Winnemucca in the 1800's. The boat must be more or less over where we made the drawing

The drawing is from a coil basket design, and is made just over the fence on Government land, but can really only be seen from a nearby high vantage point on Paiute land. So in a sense it is a symbolic reclaiming of the lake. It was made by raking the salt surface ( a tough job as the surface is rock hard and has to be broken each foot of the way). The weather was so hot during the day and the sun so blinding on the white surface, that we came back at sunset and worked on late into the night by the light of a full moon. We camped on the lake and were up again at 5.00 am. Finishing the raking by sunrise. That evening we returned to take photographs which we did in the light of an approaching storm. By the following day the rain had brought the salts back to the surface and the drawing had disappeared.

Sketchbook drawing for Whirlwind

Raking the drawing just before sunset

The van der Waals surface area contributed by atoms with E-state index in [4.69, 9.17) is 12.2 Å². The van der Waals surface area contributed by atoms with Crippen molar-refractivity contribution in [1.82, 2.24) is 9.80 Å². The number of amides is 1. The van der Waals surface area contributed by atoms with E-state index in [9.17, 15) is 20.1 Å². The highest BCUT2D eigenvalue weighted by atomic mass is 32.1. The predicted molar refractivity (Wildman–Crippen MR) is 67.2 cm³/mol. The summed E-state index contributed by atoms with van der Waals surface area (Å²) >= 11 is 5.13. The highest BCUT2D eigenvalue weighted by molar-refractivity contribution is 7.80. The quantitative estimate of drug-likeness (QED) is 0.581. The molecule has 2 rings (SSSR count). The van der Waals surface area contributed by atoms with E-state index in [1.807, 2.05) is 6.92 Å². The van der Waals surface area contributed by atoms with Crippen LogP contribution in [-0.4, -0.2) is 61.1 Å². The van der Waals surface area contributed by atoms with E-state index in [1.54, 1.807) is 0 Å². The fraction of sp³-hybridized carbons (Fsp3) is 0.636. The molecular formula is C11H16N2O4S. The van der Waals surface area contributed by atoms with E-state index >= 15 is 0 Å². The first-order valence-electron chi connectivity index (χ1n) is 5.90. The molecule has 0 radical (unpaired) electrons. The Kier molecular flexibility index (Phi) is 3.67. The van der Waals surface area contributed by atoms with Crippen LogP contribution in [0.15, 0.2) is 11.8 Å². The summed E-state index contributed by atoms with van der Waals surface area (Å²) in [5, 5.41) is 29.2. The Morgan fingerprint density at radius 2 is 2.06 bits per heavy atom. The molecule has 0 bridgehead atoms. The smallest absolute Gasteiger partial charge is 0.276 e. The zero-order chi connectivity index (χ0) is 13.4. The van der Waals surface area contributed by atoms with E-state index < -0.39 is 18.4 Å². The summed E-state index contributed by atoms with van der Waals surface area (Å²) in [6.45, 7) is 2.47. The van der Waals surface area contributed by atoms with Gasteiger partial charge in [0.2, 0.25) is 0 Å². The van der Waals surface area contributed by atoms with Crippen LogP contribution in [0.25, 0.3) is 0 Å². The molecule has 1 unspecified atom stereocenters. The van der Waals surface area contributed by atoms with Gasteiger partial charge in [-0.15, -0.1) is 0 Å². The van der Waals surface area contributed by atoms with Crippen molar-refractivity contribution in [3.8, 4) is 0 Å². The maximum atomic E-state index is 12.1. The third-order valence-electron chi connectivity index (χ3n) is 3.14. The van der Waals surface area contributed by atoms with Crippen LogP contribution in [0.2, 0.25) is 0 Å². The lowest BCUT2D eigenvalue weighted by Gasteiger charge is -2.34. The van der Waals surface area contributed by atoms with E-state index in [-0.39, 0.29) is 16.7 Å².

It had been our intention to encourage visitors to the museum to drive out to Winnemucca, pay the stopping fee to the Paiute and leave a finger print in the visitor book, held in a tin on the viewing butte above the drawing. They would also add their fingerprints to the growing earth whirlwind drawing in a wall in the museum. It turns out however that this drawing is a rainmaker, as the staff at the museum went out in June/July and re-raked it, only to have the same thing happen again – washed out in a flash flood. All that remains is the 12’ x 15’ digital image on the walls of the museum.

From Pyramid we went south to Vegas and took the free tour of the Test Site, which since the Test Treaty, only conducts very small tests underground. Having read up a lot of the material behind and around nuclear testing in Nevada, I knew a bit about, the damage it had caused, including radiation deaths to witnessing troops and farmers downwind in Utah, to say nothing of the summary appropriation of Shoshone hunting grounds. During the tour and in the museum, people are fed what I can only mildly describe as a diet of propaganda and disinformation. The tour was in fact a window onto the whole sorry saga of the misuse and degradation of a vast area of desert.

In August I will return to install the show over a two week period where the public will be able to see some of the works being made in situ. There will be 15 works comprising sculpture installations, wall works, photoworks, drawings, prints and videos.